The Sunday Telegraph

Woodhenge just as old as Stonehenge, research shows

- By Dalya Alberge

THE Neolithic monument of Woodhenge has long been thought to have been constructe­d in a single phase around 2300 BC, a couple of hundred years after the sarsen stones were erected at nearby Stonehenge.

But new research has revealed that the monuments were in fact contempora­ry with one another and that Woodhenge was built in at least two phases.

Radiocarbo­n dating of Woodhenge’s concentric ovals of standing posts, which are surrounded by a bank and ditch, have discovered that its solstice-aligned timber rings are earlier than assumed and that the monument was constructe­d over a longer period than previously realised.

The new dates show that the timber rings were constructe­d in the decades around 2600 BC and that the surroundin­g henge earthworks were built around 150 to 200 years later, around 2450 BC.

The rings are therefore broadly contempora­ry with Stonehenge’s sarsens, which were erected in the decades around 2500 BC or slightly earlier.

The research was co-headed by Amanda Chadburn, English Heritage’s former lead adviser at the Stonehenge and Avebury World Heritage Site.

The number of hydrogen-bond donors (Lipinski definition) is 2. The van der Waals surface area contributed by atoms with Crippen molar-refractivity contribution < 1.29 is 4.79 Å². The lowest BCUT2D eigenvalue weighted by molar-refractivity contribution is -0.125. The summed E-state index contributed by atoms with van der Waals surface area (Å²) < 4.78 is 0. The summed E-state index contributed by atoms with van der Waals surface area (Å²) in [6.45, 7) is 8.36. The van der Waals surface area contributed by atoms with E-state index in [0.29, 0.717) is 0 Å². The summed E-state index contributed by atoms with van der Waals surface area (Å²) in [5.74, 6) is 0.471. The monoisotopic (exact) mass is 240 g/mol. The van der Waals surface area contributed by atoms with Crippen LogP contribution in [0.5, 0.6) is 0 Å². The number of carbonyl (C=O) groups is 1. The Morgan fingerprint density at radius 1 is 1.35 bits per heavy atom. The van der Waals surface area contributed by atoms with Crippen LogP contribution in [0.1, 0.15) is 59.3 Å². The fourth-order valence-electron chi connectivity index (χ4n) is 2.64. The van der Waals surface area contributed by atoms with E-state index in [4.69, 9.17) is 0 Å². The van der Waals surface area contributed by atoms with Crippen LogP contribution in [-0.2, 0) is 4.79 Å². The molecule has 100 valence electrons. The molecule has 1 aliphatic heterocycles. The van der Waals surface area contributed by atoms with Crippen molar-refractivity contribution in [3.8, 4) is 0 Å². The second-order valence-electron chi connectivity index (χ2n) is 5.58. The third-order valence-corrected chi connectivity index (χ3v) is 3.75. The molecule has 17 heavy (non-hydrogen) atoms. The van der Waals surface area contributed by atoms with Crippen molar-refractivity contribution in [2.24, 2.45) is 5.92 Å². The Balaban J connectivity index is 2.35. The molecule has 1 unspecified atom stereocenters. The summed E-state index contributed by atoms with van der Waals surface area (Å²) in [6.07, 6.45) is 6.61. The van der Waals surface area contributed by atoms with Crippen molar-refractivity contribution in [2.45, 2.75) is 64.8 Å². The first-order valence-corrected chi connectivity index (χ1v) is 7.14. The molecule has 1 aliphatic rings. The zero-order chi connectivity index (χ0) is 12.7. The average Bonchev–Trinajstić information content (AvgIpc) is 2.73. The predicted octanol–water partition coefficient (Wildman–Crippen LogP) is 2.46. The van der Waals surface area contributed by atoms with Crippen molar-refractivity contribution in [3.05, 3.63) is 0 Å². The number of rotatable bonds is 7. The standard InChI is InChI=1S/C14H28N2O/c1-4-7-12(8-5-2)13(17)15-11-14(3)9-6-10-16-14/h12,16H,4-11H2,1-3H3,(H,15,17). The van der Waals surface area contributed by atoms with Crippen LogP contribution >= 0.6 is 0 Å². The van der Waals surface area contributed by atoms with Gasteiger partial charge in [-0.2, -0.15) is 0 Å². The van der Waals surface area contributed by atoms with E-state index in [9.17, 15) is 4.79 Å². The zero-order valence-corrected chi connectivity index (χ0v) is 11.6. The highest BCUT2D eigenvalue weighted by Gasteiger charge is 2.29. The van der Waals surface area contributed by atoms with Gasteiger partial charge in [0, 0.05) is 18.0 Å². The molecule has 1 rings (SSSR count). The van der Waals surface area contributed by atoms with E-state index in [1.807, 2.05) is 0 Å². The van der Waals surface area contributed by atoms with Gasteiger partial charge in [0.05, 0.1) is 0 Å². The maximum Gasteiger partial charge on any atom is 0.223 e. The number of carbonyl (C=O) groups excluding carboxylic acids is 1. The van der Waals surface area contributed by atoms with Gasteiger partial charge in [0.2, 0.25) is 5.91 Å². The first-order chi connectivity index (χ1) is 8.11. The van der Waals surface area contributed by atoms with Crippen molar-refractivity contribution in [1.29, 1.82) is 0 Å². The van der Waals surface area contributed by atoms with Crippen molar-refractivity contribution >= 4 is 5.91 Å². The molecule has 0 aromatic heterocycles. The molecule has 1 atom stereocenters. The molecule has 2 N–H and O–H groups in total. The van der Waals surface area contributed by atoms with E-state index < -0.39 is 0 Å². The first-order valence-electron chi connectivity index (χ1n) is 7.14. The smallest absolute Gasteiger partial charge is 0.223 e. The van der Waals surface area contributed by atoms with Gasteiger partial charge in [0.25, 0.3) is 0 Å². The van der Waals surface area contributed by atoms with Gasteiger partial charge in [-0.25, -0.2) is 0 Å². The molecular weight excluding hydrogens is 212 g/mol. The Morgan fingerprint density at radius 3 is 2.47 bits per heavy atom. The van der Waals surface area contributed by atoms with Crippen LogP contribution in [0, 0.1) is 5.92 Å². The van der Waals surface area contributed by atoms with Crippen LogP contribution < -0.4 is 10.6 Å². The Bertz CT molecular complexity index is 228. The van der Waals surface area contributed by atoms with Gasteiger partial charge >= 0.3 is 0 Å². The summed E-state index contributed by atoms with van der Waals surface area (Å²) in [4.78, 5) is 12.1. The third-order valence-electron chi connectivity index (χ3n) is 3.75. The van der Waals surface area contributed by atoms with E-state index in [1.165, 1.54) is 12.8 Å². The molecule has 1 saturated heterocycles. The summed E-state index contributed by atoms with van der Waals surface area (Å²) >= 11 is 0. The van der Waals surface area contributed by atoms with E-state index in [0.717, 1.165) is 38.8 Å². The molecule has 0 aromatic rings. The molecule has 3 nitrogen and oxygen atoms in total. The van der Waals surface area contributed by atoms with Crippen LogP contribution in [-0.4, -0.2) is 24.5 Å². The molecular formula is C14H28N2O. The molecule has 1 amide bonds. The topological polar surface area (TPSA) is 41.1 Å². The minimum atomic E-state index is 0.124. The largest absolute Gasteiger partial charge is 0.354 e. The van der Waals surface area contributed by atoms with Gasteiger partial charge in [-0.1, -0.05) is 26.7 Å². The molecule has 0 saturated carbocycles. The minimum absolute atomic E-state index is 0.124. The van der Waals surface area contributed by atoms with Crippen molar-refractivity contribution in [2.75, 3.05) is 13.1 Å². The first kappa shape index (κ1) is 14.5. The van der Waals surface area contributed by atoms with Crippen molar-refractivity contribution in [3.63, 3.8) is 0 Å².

She told The Telegraph: “We’ve dated different parts of Woodhenge and some bits are clearly later than others, showing that the monument wasn’t all built at the same time. We’ve discovered that it was a two-phase monument and that its solstice-aligned timber rings were earlier, constructe­d around 2,600BC – and is therefore broadly contempora­ry with the sarsens at Stonehenge.”

Noting that both monuments were aligned with the solstices, she said of the Woodhenge discovery: “It’s significan­t because it proves that Stonehenge was not a one-off within the landscape. It shows that people, who held their ceremonies or religious rituals in these monuments, were looking at the sun in a similar way [at the same time].”

Woodhenge was discovered in 1925, after RAF Squadron Leader Gilbert Insall noticed strange formations in a ploughed field while flying near the Wiltshire village of Durrington.

It consisted of six concentric rings of timber posts of varying sizes, forming an oval monument 40m (131ft) long and 36m (118ft) wide. While Woodhenge seems to have had a single entrance, its oval post rings are aligned north-east to south-west, linked to either the midsummer sunrise or midwinter sunset.

Dr Chadburn conducted the research with Clive Ruggles of Leicester University. Their findings will feature in their forthcomin­g book, Stonehenge: Sighting the Sun, to be published on May 8 by Liverpool University Press on behalf of Historic England, which funded and oversaw the radiocarbo­n dating.

 ?? ?? Posts mark the site of Woodhenge’s timber circles, first constructe­d around 2600 BC
Posts mark the site of Woodhenge’s timber circles, first constructe­d around 2600 BC

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